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Jost Gippert: Our Featured Linguist!

"Buenos dias", "buenas noches" -- this was the first words in a foreign language I heard in my life, as a three-year old boy growing up in developing post-war Western Germany, where the first gastarbeiters had arrived from Spain. Fascinated by the strange sounds, I tried to get to know some more languages, the only opportunity being TV courses of English and French -- there was no foreign language education for pre-teen school children in Germany yet in those days. Read more

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What is English? And Why Should We Care?

By: Tim William Machan

To find some answers Tim Machan explores the language's present and past, and looks ahead to its futures among the one and a half billion people who speak it. His search is fascinating and important, for definitions of English have influenced education and law in many countries and helped shape the identities of those who live in them.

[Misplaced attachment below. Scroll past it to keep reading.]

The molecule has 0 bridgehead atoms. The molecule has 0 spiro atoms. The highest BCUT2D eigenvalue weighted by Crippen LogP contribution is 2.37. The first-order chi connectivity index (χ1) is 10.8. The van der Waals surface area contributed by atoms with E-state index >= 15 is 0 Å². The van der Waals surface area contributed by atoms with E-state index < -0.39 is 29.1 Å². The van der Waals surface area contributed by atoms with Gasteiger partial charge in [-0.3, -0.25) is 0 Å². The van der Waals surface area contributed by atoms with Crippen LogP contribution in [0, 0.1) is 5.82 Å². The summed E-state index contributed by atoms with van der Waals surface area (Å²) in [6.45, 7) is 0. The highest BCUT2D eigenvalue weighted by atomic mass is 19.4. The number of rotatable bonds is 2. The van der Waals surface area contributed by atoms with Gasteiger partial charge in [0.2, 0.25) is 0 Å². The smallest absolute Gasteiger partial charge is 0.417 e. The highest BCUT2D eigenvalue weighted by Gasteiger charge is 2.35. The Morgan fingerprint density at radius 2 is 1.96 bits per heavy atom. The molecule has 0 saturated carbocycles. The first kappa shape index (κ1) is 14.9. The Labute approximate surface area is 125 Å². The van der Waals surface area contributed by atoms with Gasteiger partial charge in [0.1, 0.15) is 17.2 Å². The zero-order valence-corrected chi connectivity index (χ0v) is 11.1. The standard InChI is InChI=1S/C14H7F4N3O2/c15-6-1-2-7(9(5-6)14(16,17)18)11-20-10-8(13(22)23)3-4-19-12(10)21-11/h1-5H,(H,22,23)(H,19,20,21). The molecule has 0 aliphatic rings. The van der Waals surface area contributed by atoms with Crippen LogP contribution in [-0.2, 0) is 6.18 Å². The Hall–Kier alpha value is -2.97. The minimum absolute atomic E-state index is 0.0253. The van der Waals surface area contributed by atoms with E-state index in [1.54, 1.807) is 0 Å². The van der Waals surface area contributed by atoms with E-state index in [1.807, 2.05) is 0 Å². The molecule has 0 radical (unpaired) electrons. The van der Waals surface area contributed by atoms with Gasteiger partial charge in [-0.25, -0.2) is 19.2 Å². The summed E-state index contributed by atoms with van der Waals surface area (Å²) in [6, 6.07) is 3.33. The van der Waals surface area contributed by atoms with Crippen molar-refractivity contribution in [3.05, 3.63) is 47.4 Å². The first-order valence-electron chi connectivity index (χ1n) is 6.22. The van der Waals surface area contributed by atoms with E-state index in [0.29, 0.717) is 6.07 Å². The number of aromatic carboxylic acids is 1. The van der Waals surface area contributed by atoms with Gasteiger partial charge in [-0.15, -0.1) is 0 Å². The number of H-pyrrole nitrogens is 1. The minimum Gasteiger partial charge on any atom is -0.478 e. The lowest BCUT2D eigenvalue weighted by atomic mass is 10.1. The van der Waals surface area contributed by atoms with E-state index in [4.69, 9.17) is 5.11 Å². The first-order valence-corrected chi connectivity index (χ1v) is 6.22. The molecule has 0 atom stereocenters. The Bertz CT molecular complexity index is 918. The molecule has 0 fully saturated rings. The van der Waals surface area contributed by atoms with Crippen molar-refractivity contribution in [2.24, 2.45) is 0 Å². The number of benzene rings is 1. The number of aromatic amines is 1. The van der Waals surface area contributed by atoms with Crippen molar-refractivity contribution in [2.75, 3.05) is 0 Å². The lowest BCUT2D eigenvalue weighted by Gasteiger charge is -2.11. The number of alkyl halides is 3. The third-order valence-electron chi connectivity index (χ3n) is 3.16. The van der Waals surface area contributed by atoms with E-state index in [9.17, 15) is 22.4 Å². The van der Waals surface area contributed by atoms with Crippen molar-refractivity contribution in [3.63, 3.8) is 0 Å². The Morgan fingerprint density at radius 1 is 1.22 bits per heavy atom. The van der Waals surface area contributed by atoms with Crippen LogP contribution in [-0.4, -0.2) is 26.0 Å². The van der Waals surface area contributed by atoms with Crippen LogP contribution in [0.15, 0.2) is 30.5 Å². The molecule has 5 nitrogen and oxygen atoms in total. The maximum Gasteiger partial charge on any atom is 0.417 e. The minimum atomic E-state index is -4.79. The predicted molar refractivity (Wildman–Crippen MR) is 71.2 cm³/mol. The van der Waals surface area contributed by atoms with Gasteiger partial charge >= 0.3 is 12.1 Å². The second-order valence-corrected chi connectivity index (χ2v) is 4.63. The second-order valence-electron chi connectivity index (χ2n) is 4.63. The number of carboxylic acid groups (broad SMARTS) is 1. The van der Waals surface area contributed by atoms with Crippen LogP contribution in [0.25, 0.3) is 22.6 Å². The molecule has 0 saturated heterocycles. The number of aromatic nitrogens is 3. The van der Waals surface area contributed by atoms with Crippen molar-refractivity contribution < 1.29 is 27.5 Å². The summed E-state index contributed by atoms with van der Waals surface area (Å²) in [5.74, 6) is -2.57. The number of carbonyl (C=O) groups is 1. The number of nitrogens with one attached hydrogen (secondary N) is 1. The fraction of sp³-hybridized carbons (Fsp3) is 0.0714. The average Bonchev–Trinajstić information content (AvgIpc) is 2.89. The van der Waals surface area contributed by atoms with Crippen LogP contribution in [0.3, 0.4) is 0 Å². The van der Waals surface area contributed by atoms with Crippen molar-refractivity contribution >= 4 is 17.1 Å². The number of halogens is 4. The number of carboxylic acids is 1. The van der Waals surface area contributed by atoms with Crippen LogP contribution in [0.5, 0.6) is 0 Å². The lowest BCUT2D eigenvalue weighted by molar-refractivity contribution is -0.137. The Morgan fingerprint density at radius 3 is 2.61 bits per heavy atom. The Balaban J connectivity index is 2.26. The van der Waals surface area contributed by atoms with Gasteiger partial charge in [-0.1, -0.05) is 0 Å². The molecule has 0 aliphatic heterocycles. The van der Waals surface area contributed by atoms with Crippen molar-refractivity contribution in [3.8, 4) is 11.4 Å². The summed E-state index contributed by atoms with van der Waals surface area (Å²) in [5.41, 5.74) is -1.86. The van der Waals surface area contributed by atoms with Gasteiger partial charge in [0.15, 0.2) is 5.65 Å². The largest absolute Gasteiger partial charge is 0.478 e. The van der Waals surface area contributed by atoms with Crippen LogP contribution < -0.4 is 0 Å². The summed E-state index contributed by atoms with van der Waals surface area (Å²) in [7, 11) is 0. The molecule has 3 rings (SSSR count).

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Medical Writing in Early Modern English

Edited by Irma Taavitsainen and Paivi Pahta

This volume provides a new perspective on the evolution of the special language of medicine, based on the electronic corpus of Early Modern English Medical Texts, containing over two million words of medical writing from 1500 to 1700.

Academic Paper

Title: 'Comme distraction les devoirs c'est barbant' Les constructions disloquées en '(X) c'est Adj comme N'
Author: Estelle Moline
Institution: Université Lille - Nord de France
Linguistic Field: Discourse Analysis; Semantics
Subject Language: French
Abstract: Cet article est consacré à la description des constructions de forme C'est Adj, comme N, considérées par Lambrecht comme étant caractéristiques du français oral spontané. L'examen de données attestées montre cependant l'existence de ces tournures à l'écrit. Ces constructions sont analysées ici comme étant constituées de trois termes (X, c'est Adj comme N). A l'écrit, le segment en comme N est régulièrement utilisé pour restreindre le domaine de validité de l'évaluation (X c'est Adj). A l'oral, il peut être utilisé pour identifier le référent dénoté par ce. Le pronom démonstratif présente le référent comme étant non classifié, et comme N contribue à sa classification.


This article appears in Journal of French Language Studies Vol. 21, Issue 3, which you can read on Cambridge's site or on LINGUIST .

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